Deb Jordan: An unpopular opinion. I get very wound up about spin. I really do go off on one. It could be about anything where people actually say, so they pick up on something like children using mobile phones. Therefore, they will say that their business prevents that, and it’s all to do with the fact that X, Y, Z. I just get frustrated when people use something that they’ve heard of in the press that is good for people. Even if it’s like a cereal packet where it’s saying this is healthy for you. Probably because I’ll know that Bill will tell me exactly how many calories it’s got in it. It’s all a load of rubbish. But that is an opinion I get very wound up about. I hope I don’t then fall into the frame of actually being accused of doing the same thing.

Bill Jordan: I think when I heard the question, I got slightly concerned that I’d reached a sort of age where I didn’t even recognise whether the views are unpopular or not.

Kelly Molson: We’re all getting there, Bill. Oh, I love that. Well, that’s a good opinion to have. I wouldn’t say that’s very unpopular, but I think that’s a good opinion to have.

Bill Jordan: Might be the definition of being out of touch.

Kelly Molson: I doubt that very much considering what we’re going to talk about today. We’re going to talk about Pensthorpe today. I mean, I think it’s one of Norfolk’s best-kept secrets. Whenever I talk about Pensthorpe, I have been describing it to people recently and telling them how fabulous it is, and they go, “I’ve never been there. We go to Norfolk quite a lot.” And I’m like, “Right. Well, you have to go there now.” So I’ve convinced at least 10 people recently that Pensthorpe is top of their list of places to go. It’s just phenomenal.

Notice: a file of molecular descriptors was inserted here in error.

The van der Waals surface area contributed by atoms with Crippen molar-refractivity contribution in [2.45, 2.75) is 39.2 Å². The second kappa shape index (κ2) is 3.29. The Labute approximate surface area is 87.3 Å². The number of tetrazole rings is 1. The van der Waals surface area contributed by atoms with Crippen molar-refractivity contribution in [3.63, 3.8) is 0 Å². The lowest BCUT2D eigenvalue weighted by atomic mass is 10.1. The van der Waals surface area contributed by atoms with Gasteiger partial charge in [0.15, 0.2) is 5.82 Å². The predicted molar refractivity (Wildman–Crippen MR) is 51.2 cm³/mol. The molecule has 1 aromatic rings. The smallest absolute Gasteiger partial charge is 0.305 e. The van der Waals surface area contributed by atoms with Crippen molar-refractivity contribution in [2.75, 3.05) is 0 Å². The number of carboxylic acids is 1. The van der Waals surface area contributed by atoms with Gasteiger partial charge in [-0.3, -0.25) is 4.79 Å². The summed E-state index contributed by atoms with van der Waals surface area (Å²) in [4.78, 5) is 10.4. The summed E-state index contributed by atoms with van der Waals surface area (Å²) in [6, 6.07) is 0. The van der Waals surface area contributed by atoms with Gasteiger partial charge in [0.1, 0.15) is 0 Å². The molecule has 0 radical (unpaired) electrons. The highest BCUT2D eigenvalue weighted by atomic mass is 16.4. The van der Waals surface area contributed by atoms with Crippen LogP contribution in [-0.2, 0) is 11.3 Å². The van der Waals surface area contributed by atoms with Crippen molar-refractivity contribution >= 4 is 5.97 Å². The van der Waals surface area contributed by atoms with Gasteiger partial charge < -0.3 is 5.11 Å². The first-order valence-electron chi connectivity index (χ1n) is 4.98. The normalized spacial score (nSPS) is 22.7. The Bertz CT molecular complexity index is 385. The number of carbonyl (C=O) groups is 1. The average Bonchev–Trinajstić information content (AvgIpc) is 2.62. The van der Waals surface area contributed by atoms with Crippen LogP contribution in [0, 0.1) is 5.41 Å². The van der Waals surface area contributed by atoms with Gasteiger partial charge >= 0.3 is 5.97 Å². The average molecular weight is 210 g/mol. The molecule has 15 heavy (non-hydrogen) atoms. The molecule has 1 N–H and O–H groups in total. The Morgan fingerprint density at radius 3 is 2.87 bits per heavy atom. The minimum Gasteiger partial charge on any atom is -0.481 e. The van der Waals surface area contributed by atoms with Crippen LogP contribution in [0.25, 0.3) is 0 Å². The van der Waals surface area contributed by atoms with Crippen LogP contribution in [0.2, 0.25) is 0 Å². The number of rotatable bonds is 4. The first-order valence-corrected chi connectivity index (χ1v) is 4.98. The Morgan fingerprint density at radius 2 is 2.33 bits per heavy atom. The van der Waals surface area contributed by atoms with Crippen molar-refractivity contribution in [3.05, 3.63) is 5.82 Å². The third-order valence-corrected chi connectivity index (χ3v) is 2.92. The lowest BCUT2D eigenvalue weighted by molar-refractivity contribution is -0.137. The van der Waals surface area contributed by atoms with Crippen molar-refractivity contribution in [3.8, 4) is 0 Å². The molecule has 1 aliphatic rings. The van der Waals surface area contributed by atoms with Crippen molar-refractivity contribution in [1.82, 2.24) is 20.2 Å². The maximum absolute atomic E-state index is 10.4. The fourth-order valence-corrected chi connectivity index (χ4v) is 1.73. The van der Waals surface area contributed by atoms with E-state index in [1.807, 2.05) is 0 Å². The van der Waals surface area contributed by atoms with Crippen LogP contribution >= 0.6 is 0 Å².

But, I want to know what were your backgrounds prior to Pensthorpe? Because they’re very different. They weren’t in the attractions industry at all, were they?

Deb Jordan: No, not at all. I think Bill needs to lead on that one.

Bill Jordan: Okay. Well, mine, for about 30 … Probably more years than that. I’d founded and was running with my brother a breakfast cereal company. I guess you’d call it such a natural food company in the days when there was a natural food movement. There was quite a reaction against factory food, which of course still goes on today. So my background was much more about food and land use and farming practice and local food and nutrition and all of those things, which I still find very fascinating. Although, thankfully, I’m not that closely involved as I used to be, because it’s hard work.

Kelly Molson: I can imagine that’s hard work. Did you come from a farming background prior to that? Did you grow up in that environment?

Bill Jordan: Yeah. We all grew up at on a flour mill, which still exists in Bedfordshire. Our mum still lives there. She’s 96.

Kelly Molson: Oh, wow.

Bill Jordan: She’s lived in the same house for over 70 years. Yeah, we were lucky. We got brought up as kids kind of above the shop, really. It was a mill that made white flour. It made brown flour. It made animal feed. It was an interesting place to live. A lot going on.

Kelly Molson: Wow. You were kind of in it, right? You lived and worked there?